Want to buy real estate like a pro? Learn to tie ’em up | TahoeDailyTribune.com

Want to buy real estate like a pro? Learn to tie ’em up

Mike Mulligan
Special to the Tribune

Does the following scenario sound familiar to you? Your Real Estate agent has finally found you the perfect property. It offers an ideal location, all the features you have been looking for and it’s right in your price range. It is indeed perfect. So you think it thoroughly through, talk about it until you’re blue in the face, dwell on it into the wee hours, and by the time you’ve mustered up the courage to submit an offer, your agent regretfully informs you that someone else beat you to it. Ouch.

Losing out on that perfect property can be, for some, a major emotional letdown. Fear and second guessing are second nature to us and, unfortunately, also common traits of the inexperienced Real Estate buyer. It’s the classic “Failure to Launch” syndrome. You can point the gun well enough, but you just can’t pull the trigger. We in the business see it all the time. Another paralyzed buyer caught in the headlights of a screaming Real Estate deal.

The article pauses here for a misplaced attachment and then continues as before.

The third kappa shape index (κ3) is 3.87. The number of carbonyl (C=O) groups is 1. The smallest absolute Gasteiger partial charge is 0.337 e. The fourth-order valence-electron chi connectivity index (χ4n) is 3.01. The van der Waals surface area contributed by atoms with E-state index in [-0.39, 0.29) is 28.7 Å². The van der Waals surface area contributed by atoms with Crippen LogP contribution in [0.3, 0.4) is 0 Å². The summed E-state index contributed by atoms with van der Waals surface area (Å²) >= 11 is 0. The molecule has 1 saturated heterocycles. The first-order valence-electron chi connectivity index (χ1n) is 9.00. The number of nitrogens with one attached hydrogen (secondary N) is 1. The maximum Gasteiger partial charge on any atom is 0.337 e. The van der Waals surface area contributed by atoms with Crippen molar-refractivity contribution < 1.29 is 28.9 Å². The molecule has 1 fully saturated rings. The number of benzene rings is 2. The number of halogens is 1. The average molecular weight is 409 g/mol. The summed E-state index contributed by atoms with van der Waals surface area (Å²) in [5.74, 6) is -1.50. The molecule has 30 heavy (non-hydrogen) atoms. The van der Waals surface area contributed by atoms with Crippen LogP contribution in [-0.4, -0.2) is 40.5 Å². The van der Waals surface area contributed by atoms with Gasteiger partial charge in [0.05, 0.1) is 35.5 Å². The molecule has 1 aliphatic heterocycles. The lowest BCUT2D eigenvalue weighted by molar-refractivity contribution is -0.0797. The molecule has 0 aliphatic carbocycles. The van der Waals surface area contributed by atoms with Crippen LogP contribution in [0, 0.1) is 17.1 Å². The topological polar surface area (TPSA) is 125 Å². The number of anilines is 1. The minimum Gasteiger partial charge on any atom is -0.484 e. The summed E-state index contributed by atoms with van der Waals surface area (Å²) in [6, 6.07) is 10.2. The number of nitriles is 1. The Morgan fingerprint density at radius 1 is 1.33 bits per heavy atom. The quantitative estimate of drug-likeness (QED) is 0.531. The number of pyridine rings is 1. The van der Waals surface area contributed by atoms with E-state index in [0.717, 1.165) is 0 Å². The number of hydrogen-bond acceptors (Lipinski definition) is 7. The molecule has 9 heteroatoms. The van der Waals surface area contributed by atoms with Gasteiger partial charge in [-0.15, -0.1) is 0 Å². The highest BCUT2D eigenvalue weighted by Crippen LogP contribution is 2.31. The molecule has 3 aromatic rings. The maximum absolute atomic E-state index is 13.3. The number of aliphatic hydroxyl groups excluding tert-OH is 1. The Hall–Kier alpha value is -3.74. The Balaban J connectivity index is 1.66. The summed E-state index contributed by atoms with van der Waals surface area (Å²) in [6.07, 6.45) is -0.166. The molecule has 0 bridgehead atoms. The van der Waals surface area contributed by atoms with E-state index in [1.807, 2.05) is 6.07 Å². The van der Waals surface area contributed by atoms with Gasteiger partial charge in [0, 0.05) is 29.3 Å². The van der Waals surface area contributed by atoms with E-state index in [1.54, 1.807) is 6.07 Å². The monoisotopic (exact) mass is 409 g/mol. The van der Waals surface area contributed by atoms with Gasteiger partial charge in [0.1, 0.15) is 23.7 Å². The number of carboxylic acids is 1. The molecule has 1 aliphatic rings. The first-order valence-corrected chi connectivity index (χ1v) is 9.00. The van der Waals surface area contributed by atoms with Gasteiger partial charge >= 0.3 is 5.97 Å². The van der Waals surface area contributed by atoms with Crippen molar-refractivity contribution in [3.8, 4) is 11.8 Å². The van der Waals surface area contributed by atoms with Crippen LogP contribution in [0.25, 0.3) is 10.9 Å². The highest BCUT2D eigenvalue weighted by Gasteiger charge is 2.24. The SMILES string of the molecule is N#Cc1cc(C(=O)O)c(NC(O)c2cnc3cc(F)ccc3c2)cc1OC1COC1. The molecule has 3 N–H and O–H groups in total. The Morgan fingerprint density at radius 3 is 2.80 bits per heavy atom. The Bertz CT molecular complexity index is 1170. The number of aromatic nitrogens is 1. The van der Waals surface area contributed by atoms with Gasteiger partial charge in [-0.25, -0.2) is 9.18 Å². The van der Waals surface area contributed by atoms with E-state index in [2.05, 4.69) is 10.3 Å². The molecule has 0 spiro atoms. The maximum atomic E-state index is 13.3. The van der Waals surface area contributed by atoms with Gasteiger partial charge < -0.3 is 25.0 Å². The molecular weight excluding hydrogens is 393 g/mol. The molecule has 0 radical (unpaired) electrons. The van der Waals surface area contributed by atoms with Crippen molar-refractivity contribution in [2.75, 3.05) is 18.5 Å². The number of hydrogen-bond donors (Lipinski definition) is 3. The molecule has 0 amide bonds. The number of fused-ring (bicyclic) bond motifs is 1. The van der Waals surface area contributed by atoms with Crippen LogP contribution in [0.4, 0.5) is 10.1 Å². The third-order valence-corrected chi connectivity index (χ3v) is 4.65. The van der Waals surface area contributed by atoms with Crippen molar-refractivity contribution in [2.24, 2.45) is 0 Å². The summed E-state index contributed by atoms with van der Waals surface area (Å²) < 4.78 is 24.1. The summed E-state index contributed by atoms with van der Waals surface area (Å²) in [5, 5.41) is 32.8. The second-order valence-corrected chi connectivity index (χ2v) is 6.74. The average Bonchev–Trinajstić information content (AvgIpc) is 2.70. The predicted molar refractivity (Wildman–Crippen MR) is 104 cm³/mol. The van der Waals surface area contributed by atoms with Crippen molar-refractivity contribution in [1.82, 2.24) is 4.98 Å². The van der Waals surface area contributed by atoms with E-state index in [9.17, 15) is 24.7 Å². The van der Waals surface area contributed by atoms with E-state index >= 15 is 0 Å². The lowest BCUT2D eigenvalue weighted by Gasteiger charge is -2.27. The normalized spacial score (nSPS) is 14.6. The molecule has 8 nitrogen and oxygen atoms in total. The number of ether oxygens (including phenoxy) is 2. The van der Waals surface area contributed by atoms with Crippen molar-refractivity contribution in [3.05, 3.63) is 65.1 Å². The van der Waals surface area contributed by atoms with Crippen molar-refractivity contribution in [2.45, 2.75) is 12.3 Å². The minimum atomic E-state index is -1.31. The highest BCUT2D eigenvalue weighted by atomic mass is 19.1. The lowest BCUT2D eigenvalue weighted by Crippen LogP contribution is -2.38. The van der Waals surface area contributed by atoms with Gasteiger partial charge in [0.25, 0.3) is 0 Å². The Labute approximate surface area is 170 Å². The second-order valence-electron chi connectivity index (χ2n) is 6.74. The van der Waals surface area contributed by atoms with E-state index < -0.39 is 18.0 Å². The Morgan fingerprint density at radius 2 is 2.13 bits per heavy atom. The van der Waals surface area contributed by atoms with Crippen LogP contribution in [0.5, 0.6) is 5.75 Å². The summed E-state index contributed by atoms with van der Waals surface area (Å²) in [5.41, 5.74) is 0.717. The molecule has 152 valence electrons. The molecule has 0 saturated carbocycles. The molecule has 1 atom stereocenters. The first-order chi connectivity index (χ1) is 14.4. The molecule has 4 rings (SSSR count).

What you have to realize is that this is the biggest buyer’s market in years. And it’s also true that there are many people looking for the same thing you are. In fact, all those anxious buyers, sitting like crows on a fence, just waiting for the ideal time to swoop, are now doing just that. And why shouldn’t they? The conditions are ripe. The lethal combination of low interest rates, tons of inventory, and affordable opportunities in areas that were nearly untouchable just a few years ago has created the perfect storm for investors. They get that the time is now.

Sure, maybe the prices will go down a bit more, but will the savvy investor wait and see? Nope, because they might just as likely start going up. And what if the interest rates decrease some more? Do you seriously think that the smart buyer will wait for that to happen? It’s not very likely, because those rates could just as easily start climbing. They’re good enough where they are right now, thank you.